January 4, 2007

“Wintersession” Allows Students More Options *** LSU Students Can Use Classes to Get Ahead or Catch Up


Most college students are still enjoying their holiday break, but nearly 700 LSU students returned to class this week to continue the university's first-ever "Wintersession."

The mini-semester offers fully immersed, two-week classes to help students either catch up or get ahead in their college careers.

Each class is typically at least three hours a day for five days a week, giving students the opportunity to knock off one or two classes between the fall and spring semesters.

"Intersessions - those courses offered between semesters - are very popular across the country," said Jim McCoy, LSU vice provost for enrollment services. "It helps retention and graduation rates."

Wintersession offers more than 40 class options and falls in line with LSU's Spring Intersession in May and the Summer Intersession in August, which will begin this year.

Across town, Southern University has its own two-week "Maymester" between the spring and summer semesters.

LSU junior Eddie Robins of Baton Rouge said he enrolled in a Wintersession class after he fell behind during the aftermath of Hurricane Katrina.

A mix of intersession and summer classes can help him graduate in four years, he said.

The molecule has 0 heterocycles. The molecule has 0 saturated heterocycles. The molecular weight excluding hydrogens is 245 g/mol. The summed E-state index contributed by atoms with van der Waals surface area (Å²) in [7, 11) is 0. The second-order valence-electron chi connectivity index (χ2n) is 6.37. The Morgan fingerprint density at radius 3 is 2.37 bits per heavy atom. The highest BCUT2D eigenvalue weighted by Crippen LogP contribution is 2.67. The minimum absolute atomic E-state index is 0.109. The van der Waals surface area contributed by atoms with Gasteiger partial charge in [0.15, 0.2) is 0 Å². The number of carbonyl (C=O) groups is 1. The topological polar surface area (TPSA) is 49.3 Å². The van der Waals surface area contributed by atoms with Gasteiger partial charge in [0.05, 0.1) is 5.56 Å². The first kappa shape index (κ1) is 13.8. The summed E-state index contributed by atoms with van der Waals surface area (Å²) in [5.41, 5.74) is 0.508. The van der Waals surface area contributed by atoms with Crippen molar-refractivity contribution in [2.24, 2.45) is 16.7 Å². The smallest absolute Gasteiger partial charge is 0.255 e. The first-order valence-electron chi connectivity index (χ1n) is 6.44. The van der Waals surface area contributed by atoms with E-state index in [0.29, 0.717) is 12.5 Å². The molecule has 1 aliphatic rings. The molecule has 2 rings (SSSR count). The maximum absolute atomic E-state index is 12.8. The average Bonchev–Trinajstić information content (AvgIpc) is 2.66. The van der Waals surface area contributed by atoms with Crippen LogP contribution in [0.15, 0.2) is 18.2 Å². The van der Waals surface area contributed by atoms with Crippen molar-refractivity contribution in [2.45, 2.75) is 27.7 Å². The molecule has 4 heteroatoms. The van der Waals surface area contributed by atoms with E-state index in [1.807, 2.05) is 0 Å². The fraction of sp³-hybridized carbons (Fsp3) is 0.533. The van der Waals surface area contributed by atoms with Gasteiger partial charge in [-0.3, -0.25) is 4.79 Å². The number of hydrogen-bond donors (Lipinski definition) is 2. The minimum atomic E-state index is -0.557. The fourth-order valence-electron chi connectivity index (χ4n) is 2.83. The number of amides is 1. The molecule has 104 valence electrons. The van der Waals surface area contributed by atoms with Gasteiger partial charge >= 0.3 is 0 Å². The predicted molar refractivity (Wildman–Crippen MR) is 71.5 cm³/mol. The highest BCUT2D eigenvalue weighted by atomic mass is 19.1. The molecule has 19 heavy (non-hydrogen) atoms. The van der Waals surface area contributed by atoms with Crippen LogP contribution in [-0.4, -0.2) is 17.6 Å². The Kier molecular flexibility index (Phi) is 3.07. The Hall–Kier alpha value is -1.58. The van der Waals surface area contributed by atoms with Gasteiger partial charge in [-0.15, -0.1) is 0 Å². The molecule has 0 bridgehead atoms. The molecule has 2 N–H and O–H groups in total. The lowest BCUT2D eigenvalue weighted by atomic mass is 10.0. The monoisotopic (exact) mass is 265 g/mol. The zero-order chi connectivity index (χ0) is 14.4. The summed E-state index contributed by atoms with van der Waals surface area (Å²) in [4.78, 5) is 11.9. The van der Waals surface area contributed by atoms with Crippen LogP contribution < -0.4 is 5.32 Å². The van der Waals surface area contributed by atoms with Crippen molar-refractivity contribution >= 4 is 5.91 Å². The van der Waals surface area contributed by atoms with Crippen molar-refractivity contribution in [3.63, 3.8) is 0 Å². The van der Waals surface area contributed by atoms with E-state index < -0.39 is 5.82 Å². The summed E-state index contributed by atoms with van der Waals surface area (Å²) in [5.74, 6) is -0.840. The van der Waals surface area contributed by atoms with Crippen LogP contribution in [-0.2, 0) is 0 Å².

"That is my goal - indeed," Robins said. "It gives you options so you don't have to take 18 hours every semester."

Wintersession ends Tuesday. The spring semester starts Jan. 16.

LSU's Continuing Education office and Student Government pushed for the Wintersession, and the LSU administration was very receptive, said Doug Weimer, Continuing Education executive director.

The next step that is already in the works is to offer more "travel classes" that cannot be done during a full semester, Weimer said.

For instance, for two weeks a political science class can be taught entirely in Washington, D.C., or a theatre class in New York, he said, and really get a unique experience.

The problem, Weimer said, is the tightly condensed sessions do not mesh well with intensive classes such as laboratory courses. Squeezing classes into short time frames limits the time students have for out-of-class research and studying.

Over time LSU may also cater intersession to more older or non- traditional students and offer some intersession evening classes, he said.

LSU used to offer more night classes, but the intersessions are helping compensate, said Bill Stickle, biological sciences professor, who is teaching human physiology this winter.

The class sizes can be kept small during the intersessions, Stickle said, and most students are dedicated and learn just as much as during a full semester.

"The students perform just as well," he said. "It really helps two kinds: those who want to get ahead and those desperate to finish."

Steven Namikas, geography associate professor, said the intersessions benefit students and faculty.

"A lot of students get stuck in a situation where they need just a class or two to graduate," he said. "This can keep them from graduating a semester or two late."

Although sacrificing some holiday time is not every faculty member's dream, Namikas said, as a father with a newborn child, he appreciates the additional income from the extra class.

(c) 2007 Advocate; Baton Rouge, La.. Provided by ProQuest Information and Learning. All rights Reserved.